Silent Night

Patience is not a strong suit for humans. I experience this every day. Every Sunday, I take one boy with me to get a donut and spend a little time with me before church begins. (As a bonus, they get to spend time with Judy Hagman, which is the true high point of their morning.) With three boys, the rotation is almost too long for them to bear. Theo manages the wait well because he understands the process. On the other hand, Milo really struggles, and for three weeks straight, he will ask every day if it is his turn to “Get donut?”
This scenario demonstrates that waiting is a part of maturing. The older we get, the better at waiting we should become. As we age, the way we experience time seems to speed up. This is partly due to the fact that we are able to wait and endure at a more experienced pace. My boys have been checking “How many days until Christmas?” for about two weeks.
Meanwhile, I know when it will arrive and hardly pay it glancing thought. I know that checking progress on the calendar does not speed it up or slow down the holiday’s arrival. Therefore, I can wait because it will get here when it gets here. 
The book of Lamentations is a reflection of the sorrow of God’s people. The Babylonians destroyed Jerusalem and took many of its inhabitants from their homes. The people of Judah have become wandering captives, and there is little comfort or solace for their grieving. Amid this doom and gloom, sorrow, and misery, the writer reflects that, regardless of circumstances, patiently waiting for God’s salvation is the most reasonable action because of the goodness of God’s character. 
Lamentations 3:25-33 – “The LORD is good to those who depend on him, to those who search for him. 26 So it is good to wait quietly for salvation from the LORD. 27 And it is good for people to submit at an early age to the yoke of his discipline: 28 Let them sit alone in silence beneath the LORD’s demands. 29 Let them lie face down in the dust, for there may be hope at last. 30 Let them turn the other cheek to those who strike them and accept the insults of their enemies. 31 For no one is abandoned by the Lord forever. 32 Though he brings grief, he also shows compassion because of the greatness of his unfailing love. 33 For he does not enjoy hurting people or causing them sorrow.”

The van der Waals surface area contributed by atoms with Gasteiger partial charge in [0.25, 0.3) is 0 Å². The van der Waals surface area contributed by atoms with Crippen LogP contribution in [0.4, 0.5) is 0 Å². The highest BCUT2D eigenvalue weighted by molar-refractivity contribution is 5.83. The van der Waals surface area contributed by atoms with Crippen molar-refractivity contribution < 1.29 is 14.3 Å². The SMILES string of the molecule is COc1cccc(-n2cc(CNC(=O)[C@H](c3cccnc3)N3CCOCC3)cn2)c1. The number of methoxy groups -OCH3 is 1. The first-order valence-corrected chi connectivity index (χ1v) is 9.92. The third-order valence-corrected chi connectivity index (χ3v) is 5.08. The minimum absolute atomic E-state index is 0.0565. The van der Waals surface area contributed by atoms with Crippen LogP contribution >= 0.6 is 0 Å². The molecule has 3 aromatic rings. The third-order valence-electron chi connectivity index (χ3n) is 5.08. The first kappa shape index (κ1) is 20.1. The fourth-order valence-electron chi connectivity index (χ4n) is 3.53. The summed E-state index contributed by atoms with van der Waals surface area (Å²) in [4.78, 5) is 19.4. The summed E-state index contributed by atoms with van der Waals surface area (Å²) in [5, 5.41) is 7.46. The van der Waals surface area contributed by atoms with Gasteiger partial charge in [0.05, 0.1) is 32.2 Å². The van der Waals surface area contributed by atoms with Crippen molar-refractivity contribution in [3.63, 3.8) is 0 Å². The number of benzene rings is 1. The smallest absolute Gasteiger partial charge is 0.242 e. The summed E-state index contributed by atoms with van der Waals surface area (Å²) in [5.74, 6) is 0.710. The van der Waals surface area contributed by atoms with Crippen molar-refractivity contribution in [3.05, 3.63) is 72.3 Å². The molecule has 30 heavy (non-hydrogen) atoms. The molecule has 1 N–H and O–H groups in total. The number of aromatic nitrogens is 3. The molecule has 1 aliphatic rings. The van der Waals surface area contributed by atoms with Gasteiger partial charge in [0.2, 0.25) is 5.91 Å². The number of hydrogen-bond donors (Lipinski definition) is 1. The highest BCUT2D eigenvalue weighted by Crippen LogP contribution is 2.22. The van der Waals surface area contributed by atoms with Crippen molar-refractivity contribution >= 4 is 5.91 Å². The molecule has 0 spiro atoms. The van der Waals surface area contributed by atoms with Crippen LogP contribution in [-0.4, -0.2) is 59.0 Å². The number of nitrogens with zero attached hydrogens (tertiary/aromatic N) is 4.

The writer of Lamentations gives three primary reasons to trust in God: 
·       God does not abandon anyone forever.
·       God’s unfailing love.
·       God does not enjoy hurting anyone or causing sorrow. 
Because of these realities, the writer asserts that the best thing we can do is wait. Waiting can be extremely frustrating. When I tell my boys to be patient, it drives them crazy, but sometimes we must wait for God.
There is not a lot we can do, and so we wait. Some adjectives denote this waiting; the text instructs us to wait quietly and silently. In the case of Lamentations, it carries the connotation of meditating on why you are in this position; for that, they are bearing the consequences of their actions. Sometimes, we also must accept that our actions have put us in a tough position. Acknowledging this does not excuse us from hardship; rather, it helps to put us in a proper perspective. Still, we wait quietly in anticipation of deliverance.  
Relief is what ultimately drives those who are waiting on God, the understanding that there is salvation ahead. The writer here says to wait with our face down in the dust. To properly esteem our position in light of God’s glory, and this is what will provide us hope. It is not the action of waiting that provides deliverance; it is also not my proactivity; it is the recognition of who God is and accepting that He will care for those who depend on Him.  
The original readers of Lamentations did not experience a restoration from their exile. They remained in a foreign land for the rest of their lives. Although this could be discouraging, it should not keep us from relying on God. For us to trust in God is a benefit; it renews our strength and restores our souls in ways that personal reliance cannot touch. 
Waiting in silence reminds me of a night when all of creation eagerly awaited the moment God would put on flesh and walk among us. And although waiting is hard, God did this in the perfect time. As Paul writes:
 Galatians 4:4-5 – “But when the fullness of the time came, God sent His Son, born of a woman, born under the Law, 5 so that He might redeem those who were under the Law, that we might receive the adoption as sons and daughters.”
No amount of calendar counting, or eager anticipation could change God’s perfect timing. Those are principles far about our influence or pay grade. Humanity, like the rest of creation, is bound to trust in God and wait for Him and His salvation in our own Silent Night. 

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